Santa Rosa & San Jacinto Mountains National Monument

Getting Oriented :

You may have heard about this new national monument and still be a bit vague on where it is exactly. So here's how you find it:

If you're driving into Palm Springs from Los Angeles, the Santa Rosa and San Jacinto Mountains National Monument begins where Highway 111 breaks away from Interstate 10. If you follow 111 through the Palm Springs Valley and look to your right, you're roughly following the base of the monument all the way to the northern reaches of the Salton Sea.

The southern edge of the monument abuts the Anza Borrego Desert State Park near Travertine Rock. Up in the mountains, the western boundary is just beyond the ridgeline.

      Once you've found the boundaries, you'll want to get oriented to landmarks. The first object that's likely to arrest your attention is 10,834-foot Mount San Jacinto. Whether adorned with snow or the red beacon of the Palm Springs Aerial Tramway Station, the mountain is an imposing centerpiece to the national monument.

J. Smeaton Chase prized his view of the mountain's face from his camp in Chino Canyon, noting that the peak rears up from the surrounding desert: "Explicit, bald, almost artificial."

Explicit, indeed. The northeastern face of San Jacinto is one of the steepest escarpments in the United States.

The rapid rise influences nearly everything about the monument, from weather to animal and plant diversity to Indian patterns of habitation. The abrupt rise also makes the mountain appear shockingly close to the valley floor. From your hotel room or patio, you can almost reach out and pet San Jack's flank.

It's this extreme vertical relief that allows for immediate and unparalleled access from desert resort to wilderness. "There's a dramatic interface here between solitude and city," says Buford Crites. "You only need to take a couple of twists and turns up a canyon or a ridgeline and the urban world of Southern California is gone."

"I can get from town onto a trail in five minutes," adds Jeff Morgan, vice chair of conservation for the Sierra Club's Tahquitz Group. "It takes me usually less than 10 minutes from my house to get to the tram and less than 20 minutes to get off the tram. I know the schedules, so I park my car and off we go."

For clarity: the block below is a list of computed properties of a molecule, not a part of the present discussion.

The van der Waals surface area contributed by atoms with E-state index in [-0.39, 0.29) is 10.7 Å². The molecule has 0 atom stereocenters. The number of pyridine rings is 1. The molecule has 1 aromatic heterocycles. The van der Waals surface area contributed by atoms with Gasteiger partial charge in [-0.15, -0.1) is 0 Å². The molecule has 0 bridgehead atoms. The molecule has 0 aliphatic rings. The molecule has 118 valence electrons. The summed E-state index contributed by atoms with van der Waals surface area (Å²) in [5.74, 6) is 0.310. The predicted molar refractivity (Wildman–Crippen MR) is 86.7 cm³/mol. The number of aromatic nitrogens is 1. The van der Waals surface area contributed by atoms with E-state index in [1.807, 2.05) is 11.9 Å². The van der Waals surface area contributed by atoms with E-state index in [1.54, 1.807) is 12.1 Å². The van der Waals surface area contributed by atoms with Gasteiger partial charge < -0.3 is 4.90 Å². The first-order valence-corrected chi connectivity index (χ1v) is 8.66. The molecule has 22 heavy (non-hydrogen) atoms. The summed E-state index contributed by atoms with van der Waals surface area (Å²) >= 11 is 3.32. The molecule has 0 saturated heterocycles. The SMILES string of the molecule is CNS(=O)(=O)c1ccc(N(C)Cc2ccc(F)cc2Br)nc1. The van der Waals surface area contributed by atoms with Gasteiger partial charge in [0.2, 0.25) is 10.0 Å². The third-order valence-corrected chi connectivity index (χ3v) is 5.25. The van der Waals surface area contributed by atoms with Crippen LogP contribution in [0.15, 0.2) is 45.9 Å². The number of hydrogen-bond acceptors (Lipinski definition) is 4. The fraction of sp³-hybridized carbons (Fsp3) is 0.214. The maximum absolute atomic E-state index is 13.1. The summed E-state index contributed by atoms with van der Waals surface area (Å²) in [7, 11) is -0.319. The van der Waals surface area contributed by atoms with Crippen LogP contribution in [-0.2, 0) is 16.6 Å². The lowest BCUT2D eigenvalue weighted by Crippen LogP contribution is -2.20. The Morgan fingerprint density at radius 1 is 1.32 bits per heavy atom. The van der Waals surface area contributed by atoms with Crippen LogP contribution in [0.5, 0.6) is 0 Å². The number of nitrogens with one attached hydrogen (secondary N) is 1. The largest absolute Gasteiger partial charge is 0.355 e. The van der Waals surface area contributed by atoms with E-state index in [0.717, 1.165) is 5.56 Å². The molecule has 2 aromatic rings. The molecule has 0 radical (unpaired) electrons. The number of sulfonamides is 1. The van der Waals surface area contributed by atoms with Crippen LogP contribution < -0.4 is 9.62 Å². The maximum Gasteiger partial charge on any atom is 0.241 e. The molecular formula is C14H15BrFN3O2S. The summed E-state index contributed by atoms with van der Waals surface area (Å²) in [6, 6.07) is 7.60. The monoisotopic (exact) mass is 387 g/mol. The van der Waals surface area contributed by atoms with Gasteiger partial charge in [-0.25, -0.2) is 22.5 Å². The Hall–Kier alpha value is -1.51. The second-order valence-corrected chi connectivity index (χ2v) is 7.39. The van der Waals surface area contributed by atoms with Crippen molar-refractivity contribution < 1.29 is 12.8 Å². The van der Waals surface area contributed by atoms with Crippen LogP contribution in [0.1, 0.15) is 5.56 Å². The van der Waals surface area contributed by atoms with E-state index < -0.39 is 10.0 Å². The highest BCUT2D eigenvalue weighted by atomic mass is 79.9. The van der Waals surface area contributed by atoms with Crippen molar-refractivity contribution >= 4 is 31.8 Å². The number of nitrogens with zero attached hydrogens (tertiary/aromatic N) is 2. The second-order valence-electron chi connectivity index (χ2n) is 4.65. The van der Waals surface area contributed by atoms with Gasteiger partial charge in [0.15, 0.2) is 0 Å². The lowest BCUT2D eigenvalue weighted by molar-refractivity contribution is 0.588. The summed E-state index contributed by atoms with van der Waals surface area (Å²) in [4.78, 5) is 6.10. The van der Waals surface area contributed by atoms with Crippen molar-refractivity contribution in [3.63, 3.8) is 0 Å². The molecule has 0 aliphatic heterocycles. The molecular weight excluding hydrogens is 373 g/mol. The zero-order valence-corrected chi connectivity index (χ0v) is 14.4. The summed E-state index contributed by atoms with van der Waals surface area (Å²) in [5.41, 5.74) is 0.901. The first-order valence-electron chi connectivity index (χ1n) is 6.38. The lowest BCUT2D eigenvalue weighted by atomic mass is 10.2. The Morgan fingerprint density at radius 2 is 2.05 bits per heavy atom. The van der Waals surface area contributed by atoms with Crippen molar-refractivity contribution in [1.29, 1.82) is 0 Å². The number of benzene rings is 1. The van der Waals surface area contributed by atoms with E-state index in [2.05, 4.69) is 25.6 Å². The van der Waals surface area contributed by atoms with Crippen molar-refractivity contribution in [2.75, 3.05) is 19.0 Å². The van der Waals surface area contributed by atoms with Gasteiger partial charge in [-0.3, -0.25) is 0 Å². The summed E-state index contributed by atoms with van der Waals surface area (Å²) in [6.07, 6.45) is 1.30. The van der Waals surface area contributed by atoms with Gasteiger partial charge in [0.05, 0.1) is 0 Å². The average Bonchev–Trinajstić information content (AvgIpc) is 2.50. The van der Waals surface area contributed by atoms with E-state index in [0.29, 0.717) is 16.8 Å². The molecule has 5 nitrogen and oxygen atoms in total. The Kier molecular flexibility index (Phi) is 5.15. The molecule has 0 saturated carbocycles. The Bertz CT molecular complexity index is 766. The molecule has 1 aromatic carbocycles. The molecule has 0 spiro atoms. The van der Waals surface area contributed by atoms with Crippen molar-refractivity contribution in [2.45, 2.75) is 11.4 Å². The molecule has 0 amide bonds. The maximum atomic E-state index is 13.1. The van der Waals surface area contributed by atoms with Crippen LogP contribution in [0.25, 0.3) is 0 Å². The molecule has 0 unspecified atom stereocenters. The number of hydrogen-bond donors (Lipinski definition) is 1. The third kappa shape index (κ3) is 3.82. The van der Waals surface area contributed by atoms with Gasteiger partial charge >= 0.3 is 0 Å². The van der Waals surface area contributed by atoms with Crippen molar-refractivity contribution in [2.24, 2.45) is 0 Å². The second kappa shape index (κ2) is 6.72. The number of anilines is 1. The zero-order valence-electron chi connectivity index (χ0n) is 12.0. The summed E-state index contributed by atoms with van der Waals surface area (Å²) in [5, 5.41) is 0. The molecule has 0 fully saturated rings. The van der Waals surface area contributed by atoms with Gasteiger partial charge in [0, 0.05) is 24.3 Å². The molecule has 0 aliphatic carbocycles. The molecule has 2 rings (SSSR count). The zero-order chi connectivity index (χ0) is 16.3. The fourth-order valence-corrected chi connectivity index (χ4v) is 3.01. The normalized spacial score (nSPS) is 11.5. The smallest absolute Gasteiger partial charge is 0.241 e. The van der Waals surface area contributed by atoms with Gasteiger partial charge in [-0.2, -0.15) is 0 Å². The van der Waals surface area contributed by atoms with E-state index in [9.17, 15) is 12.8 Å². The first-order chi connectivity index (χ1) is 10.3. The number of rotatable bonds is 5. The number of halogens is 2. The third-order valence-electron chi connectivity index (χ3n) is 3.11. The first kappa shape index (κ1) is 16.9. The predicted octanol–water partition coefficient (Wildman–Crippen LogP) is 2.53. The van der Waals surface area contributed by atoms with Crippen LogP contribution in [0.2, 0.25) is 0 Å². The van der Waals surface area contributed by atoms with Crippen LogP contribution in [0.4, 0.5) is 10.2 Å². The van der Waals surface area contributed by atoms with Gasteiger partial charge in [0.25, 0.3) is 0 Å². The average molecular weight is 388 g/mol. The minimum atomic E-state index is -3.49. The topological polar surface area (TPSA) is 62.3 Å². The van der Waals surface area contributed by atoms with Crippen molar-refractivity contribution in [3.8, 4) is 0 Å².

Looking south of the white granite spurs of San Jacinto, you'll see a broad divide where Palm Canyon - one of the Indian Canyons - cleaves the Santa Rosa and San Jacinto ranges. The gap is often filled with curls of cloud pushing in from the wetter western side of the mountains.

South of the Indian Canyons, the mountains seem to wrap around to your left. These are the little-known Santa Rosas. Only a few field biologists and manic hikers can claim true intimacy with these mountains.

It takes awhile to appreciate the beauty of this boulder range, but lest you think the Santa Rosas are drab, wait until sunrise or sunset when layer upon layer of ridges and ranges are revealed. It's like you've donned 3D glasses. Changing light on these mountains makes for nonstop "topographical surprise," says Chase.

You'll easily spot the prominent 8,716-foot peak of Toro and nearby Santa Rosa mountains, but don't assume the sentinels you see are all there is.

People can live in Palm Springs Valley for years and believe there are only three or four peaks in the local mountains and only one monster: San Jacinto. Surprise. There are at least four additional peaks topping 10,000 feet in the San Jacintos. The Santa Rosas, too, are well-stocked with peaks worth exploring.

Morgan should know. "I've been on every peak on the ridge dozens of times," he says. "Folly Peak, Jean Peak, Marion Mountain, Tahquitz and Red Tahquitz peaks, Apache and Spitler peaks, Eisenhower Mountain, Rabbit Peak . . ."

While Morgan takes to the ridgelines in summer, he heads for the cool canyons in winter. This truly is a monument of charismatic canyons, each with its own character. From north to south, there's Snow Creek Canyon (best mountain view in Southern California), Tachevah with its massive wedge of blue-gray granite, and Chino Canyon, former home of Cahuilla Indian shaman Pedro Chino.

And Tahquitz. This is the legendary home of a malevolent spirit who makes rude noises and launches occasional guerrilla attacks on hikers. While camping in this canyon, Chase was awakened one night by old Tahquitz rumbling in his ear.

Then there are the Indian Canyons. If San Jacinto is the lofty figurehead of the monument, the Indian Canyons are its warmer heart. For travelers, the canyons' creeks, pools and shady groves of Washingtonia filifera palms provide a welcome antidote to sun, wind, and cholla punctures.

Chase once fell into a state of near-intoxication watching "moon arrows" flashing from polished palm fronds in a palm oasis. The Indian Canyons, he said, "never fail to draw a tribute of surprised approval from even the callous globe-trotter."

The lesser-known canyons of the Santa Rosas include Toro, Martinez and Deep Canyon, home of the Philip L. Boyd Deep Canyon Desert Research Center, part of the University of California Natural Reserve System. While you can't visit Deep Canyon (it's maintained in a pristine state to aid biological research), you can glimpse its tantalizing depths from the Cahuilla Tewanet Overlook on Highway 74.